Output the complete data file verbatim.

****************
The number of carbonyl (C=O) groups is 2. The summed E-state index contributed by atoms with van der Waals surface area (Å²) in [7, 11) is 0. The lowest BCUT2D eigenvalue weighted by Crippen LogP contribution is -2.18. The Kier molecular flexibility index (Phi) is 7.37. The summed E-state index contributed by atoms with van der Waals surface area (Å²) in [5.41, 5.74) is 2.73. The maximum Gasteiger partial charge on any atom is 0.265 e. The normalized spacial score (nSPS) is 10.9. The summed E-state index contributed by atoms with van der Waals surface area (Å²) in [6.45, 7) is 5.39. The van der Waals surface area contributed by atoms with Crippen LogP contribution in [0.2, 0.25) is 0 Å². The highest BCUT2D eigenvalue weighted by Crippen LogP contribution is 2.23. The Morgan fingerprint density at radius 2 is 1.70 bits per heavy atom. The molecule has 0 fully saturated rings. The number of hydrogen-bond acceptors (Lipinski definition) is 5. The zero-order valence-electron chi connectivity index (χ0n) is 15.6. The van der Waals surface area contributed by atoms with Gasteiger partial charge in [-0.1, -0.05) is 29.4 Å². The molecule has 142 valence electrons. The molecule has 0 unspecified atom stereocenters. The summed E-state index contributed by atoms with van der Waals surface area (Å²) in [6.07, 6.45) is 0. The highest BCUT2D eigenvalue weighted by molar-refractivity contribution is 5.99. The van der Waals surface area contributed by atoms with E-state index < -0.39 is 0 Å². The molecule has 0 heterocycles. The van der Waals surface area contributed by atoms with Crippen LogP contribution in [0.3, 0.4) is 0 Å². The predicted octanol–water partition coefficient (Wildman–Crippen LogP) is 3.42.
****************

The number of carbonyl (C=O) groups is 2. The summed E-state index contributed by atoms with van der Waals surface area (Å²) in [7, 11) is 0. The lowest BCUT2D eigenvalue weighted by Crippen LogP contribution is -2.18. The Kier molecular flexibility index (Phi) is 7.37. The summed E-state index contributed by atoms with van der Waals surface area (Å²) in [5.41, 5.74) is 2.73. The maximum Gasteiger partial charge on any atom is 0.265 e. The normalized spacial score (nSPS) is 10.9. The summed E-state index contributed by atoms with van der Waals surface area (Å²) in [6.45, 7) is 5.39. The van der Waals surface area contributed by atoms with Crippen LogP contribution in [0.2, 0.25) is 0 Å². The highest BCUT2D eigenvalue weighted by Crippen LogP contribution is 2.23. The Morgan fingerprint density at radius 2 is 1.70 bits per heavy atom. The molecule has 0 fully saturated rings. The number of hydrogen-bond acceptors (Lipinski definition) is 5. The zero-order valence-electron chi connectivity index (χ0n) is 15.6. The van der Waals surface area contributed by atoms with Gasteiger partial charge in [-0.1, -0.05) is 29.4 Å². The molecule has 142 valence electrons. The molecule has 0 unspecified atom stereocenters. The summed E-state index contributed by atoms with van der Waals surface area (Å²) in [6.07, 6.45) is 0. The highest BCUT2D eigenvalue weighted by molar-refractivity contribution is 5.99. The van der Waals surface area contributed by atoms with E-state index < -0.39 is 0 Å². The molecule has 0 heterocycles. The van der Waals surface area contributed by atoms with Crippen LogP contribution in [0.3, 0.4) is 0 Å². The predicted octanol–water partition coefficient (Wildman–Crippen LogP) is 3.42.